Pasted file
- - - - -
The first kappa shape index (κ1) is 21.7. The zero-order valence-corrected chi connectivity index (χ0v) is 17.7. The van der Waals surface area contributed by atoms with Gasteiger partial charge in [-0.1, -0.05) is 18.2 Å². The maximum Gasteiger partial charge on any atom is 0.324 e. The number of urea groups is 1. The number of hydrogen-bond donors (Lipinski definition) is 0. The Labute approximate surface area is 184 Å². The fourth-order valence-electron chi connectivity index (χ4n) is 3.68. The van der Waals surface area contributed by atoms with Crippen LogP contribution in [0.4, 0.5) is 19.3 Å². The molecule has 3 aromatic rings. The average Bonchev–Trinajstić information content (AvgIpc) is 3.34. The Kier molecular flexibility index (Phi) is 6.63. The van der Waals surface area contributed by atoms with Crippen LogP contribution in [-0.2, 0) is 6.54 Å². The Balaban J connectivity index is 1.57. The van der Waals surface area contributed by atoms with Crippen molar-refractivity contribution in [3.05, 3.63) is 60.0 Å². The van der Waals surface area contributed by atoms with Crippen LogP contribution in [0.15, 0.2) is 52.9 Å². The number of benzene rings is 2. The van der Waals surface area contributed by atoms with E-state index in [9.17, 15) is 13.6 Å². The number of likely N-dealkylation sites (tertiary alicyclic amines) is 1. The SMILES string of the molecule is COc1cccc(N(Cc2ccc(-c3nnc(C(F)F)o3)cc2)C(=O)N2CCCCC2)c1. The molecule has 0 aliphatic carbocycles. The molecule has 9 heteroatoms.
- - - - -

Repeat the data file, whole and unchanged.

The first kappa shape index (κ1) is 21.7. The zero-order valence-corrected chi connectivity index (χ0v) is 17.7. The van der Waals surface area contributed by atoms with Gasteiger partial charge in [-0.1, -0.05) is 18.2 Å². The maximum Gasteiger partial charge on any atom is 0.324 e. The number of urea groups is 1. The number of hydrogen-bond donors (Lipinski definition) is 0. The Labute approximate surface area is 184 Å². The fourth-order valence-electron chi connectivity index (χ4n) is 3.68. The van der Waals surface area contributed by atoms with Crippen LogP contribution in [0.4, 0.5) is 19.3 Å². The molecule has 3 aromatic rings. The average Bonchev–Trinajstić information content (AvgIpc) is 3.34. The Kier molecular flexibility index (Phi) is 6.63. The van der Waals surface area contributed by atoms with Crippen LogP contribution in [-0.2, 0) is 6.54 Å². The Balaban J connectivity index is 1.57. The van der Waals surface area contributed by atoms with Crippen molar-refractivity contribution in [3.05, 3.63) is 60.0 Å². The van der Waals surface area contributed by atoms with Crippen LogP contribution in [0.15, 0.2) is 52.9 Å². The number of benzene rings is 2. The van der Waals surface area contributed by atoms with E-state index in [9.17, 15) is 13.6 Å². The number of likely N-dealkylation sites (tertiary alicyclic amines) is 1. The SMILES string of the molecule is COc1cccc(N(Cc2ccc(-c3nnc(C(F)F)o3)cc2)C(=O)N2CCCCC2)c1. The molecule has 0 aliphatic carbocycles. The molecule has 9 heteroatoms.